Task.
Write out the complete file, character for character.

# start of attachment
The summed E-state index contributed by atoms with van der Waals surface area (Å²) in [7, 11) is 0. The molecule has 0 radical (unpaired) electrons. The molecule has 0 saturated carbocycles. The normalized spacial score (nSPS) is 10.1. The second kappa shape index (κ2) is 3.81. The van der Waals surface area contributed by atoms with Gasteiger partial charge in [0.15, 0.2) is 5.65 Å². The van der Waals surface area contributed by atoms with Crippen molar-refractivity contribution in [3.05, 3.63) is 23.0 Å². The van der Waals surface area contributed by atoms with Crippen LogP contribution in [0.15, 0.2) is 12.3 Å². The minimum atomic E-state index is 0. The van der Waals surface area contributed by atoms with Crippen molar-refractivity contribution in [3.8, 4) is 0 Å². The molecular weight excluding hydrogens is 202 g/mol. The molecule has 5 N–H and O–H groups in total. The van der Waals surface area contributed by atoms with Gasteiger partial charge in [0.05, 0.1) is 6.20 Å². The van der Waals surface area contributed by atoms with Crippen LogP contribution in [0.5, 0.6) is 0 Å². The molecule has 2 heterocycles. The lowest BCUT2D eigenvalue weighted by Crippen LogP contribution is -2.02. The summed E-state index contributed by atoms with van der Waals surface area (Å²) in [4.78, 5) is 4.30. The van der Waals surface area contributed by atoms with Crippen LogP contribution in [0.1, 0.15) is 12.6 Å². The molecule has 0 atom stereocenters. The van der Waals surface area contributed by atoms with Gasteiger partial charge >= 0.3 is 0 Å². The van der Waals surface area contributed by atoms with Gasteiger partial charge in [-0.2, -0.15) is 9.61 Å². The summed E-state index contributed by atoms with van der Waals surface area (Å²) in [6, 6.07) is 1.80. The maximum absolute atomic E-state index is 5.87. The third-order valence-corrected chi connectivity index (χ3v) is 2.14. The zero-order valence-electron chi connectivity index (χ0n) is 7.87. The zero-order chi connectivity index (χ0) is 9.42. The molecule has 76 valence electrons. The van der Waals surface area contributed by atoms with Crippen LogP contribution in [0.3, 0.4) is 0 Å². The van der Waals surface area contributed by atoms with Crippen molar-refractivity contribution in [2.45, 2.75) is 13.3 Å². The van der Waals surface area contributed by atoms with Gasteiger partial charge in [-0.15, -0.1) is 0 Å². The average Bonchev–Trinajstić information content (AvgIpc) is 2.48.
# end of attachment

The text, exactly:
The summed E-state index contributed by atoms with van der Waals surface area (Å²) in [7, 11) is 0. The molecule has 0 radical (unpaired) electrons. The molecule has 0 saturated carbocycles. The normalized spacial score (nSPS) is 10.1. The second kappa shape index (κ2) is 3.81. The van der Waals surface area contributed by atoms with Gasteiger partial charge in [0.15, 0.2) is 5.65 Å². The van der Waals surface area contributed by atoms with Crippen molar-refractivity contribution in [3.05, 3.63) is 23.0 Å². The van der Waals surface area contributed by atoms with Crippen LogP contribution in [0.15, 0.2) is 12.3 Å². The minimum atomic E-state index is 0. The van der Waals surface area contributed by atoms with Crippen molar-refractivity contribution in [3.8, 4) is 0 Å². The molecular weight excluding hydrogens is 202 g/mol. The molecule has 5 N–H and O–H groups in total. The van der Waals surface area contributed by atoms with Gasteiger partial charge in [0.05, 0.1) is 6.20 Å². The van der Waals surface area contributed by atoms with Crippen LogP contribution in [0.5, 0.6) is 0 Å². The molecule has 2 heterocycles. The lowest BCUT2D eigenvalue weighted by Crippen LogP contribution is -2.02. The summed E-state index contributed by atoms with van der Waals surface area (Å²) in [4.78, 5) is 4.30. The van der Waals surface area contributed by atoms with Crippen LogP contribution in [0.1, 0.15) is 12.6 Å². The molecule has 0 atom stereocenters. The van der Waals surface area contributed by atoms with Gasteiger partial charge >= 0.3 is 0 Å². The van der Waals surface area contributed by atoms with Gasteiger partial charge in [-0.2, -0.15) is 9.61 Å². The summed E-state index contributed by atoms with van der Waals surface area (Å²) in [6, 6.07) is 1.80. The maximum absolute atomic E-state index is 5.87. The third-order valence-corrected chi connectivity index (χ3v) is 2.14. The zero-order valence-electron chi connectivity index (χ0n) is 7.87. The zero-order chi connectivity index (χ0) is 9.42. The molecule has 76 valence electrons. The van der Waals surface area contributed by atoms with Crippen LogP contribution in [0.3, 0.4) is 0 Å². The van der Waals surface area contributed by atoms with Crippen molar-refractivity contribution in [2.45, 2.75) is 13.3 Å². The van der Waals surface area contributed by atoms with Gasteiger partial charge in [-0.15, -0.1) is 0 Å². The average Bonchev–Trinajstić information content (AvgIpc) is 2.48.